It is no coincidence that the Otranto Castle, by Horace Walpole, was written in 1764 inspired by the Piranesi Prisons.
A journey that began in the XVIII century and that goes from the Sublime to the Unconscious: here, then, that the monstrous and visually violent figures of Hèctor Vargas Salazar have their roots in Surrealism and, above all, in that special declination born in Mexico since the 1930s and which has found some of the leading exponents in artists such as Leonora Carrington and José Luis Cuevas.
Death, spirits and monstrous beings acquire a very special role in traditional Mexican culture, with collective rituals that are difficult for us who are on this side of the ocean to fully understand: a sort of challenge to the unknown, to the demonic and to the ancestral fears, a brazen coexistence between the local pre-colonial tradition and Catholicism imported and imposed from the sixteenth century.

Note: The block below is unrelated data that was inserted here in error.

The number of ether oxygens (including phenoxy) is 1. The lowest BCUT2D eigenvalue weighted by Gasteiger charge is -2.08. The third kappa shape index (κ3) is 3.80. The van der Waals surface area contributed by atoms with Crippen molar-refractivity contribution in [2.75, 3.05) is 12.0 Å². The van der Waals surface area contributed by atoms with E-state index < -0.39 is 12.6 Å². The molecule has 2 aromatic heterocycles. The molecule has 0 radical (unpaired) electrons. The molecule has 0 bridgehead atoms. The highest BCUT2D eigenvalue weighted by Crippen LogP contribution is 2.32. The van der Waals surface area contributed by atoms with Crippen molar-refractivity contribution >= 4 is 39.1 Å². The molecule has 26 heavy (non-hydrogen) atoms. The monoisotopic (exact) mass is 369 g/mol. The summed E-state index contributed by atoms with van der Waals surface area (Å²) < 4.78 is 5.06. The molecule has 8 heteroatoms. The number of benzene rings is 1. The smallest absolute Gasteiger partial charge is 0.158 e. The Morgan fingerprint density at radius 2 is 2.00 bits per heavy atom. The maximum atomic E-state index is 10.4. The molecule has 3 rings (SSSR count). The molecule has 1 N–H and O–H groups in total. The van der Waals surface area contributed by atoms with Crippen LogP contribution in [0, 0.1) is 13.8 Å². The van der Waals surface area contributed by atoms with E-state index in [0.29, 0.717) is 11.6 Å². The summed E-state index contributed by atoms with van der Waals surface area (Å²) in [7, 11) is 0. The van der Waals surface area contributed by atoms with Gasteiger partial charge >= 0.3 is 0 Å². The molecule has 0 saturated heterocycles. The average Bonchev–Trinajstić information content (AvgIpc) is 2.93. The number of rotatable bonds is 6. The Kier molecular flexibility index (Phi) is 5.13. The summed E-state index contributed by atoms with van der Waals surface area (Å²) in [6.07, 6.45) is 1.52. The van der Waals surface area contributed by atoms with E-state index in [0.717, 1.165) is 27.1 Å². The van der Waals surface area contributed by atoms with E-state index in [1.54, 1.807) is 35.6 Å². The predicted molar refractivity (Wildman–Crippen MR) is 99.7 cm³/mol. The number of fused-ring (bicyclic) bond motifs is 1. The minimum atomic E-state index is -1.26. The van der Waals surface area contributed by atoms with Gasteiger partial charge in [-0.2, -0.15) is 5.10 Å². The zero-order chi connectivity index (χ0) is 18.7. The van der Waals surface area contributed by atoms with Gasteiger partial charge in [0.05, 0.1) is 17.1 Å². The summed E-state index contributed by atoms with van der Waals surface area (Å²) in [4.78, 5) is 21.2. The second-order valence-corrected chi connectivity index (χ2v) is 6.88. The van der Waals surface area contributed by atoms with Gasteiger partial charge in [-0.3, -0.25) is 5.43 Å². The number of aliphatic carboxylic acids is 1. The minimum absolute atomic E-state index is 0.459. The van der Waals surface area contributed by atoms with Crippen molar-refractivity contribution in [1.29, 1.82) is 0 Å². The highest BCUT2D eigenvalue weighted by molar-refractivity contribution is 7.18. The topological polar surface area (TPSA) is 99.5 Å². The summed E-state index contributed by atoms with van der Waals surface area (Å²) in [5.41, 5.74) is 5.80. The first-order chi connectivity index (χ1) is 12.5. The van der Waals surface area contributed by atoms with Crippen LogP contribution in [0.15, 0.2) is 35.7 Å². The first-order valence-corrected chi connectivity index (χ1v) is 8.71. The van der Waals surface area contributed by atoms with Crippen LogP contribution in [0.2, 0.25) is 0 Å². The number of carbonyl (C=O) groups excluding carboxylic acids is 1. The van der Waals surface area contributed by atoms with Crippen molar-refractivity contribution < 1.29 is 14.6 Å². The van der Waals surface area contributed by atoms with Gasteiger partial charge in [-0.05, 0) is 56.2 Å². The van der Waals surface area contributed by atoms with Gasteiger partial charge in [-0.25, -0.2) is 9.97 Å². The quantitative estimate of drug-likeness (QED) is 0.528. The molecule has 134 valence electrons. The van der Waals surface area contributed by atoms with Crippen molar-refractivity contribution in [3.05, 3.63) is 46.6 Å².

An imaginative that has never lost its strength, indeed renewing itself in the instances of the 21st century and also recently adopting visual formulas close to comics and illustration.
The nightmare characters of Hèctor Vargas are the monsters of contemporary society, where - as he himself affirms - under the sophisticated appearance of the capitalist West, we are still driven by the same impulses of vital aggression of the origins of humanity. These impulses are all the more disturbing and destabilizing as they are hypocritically clothed, trying to tame them to make them socially acceptable.
As he himself explains, the exhibition offers us "nightmarish beings that manifest themselves in the Eternal City through the vision of a Mexican artist who, due to his territorial, historical and colonial condition, is also Latin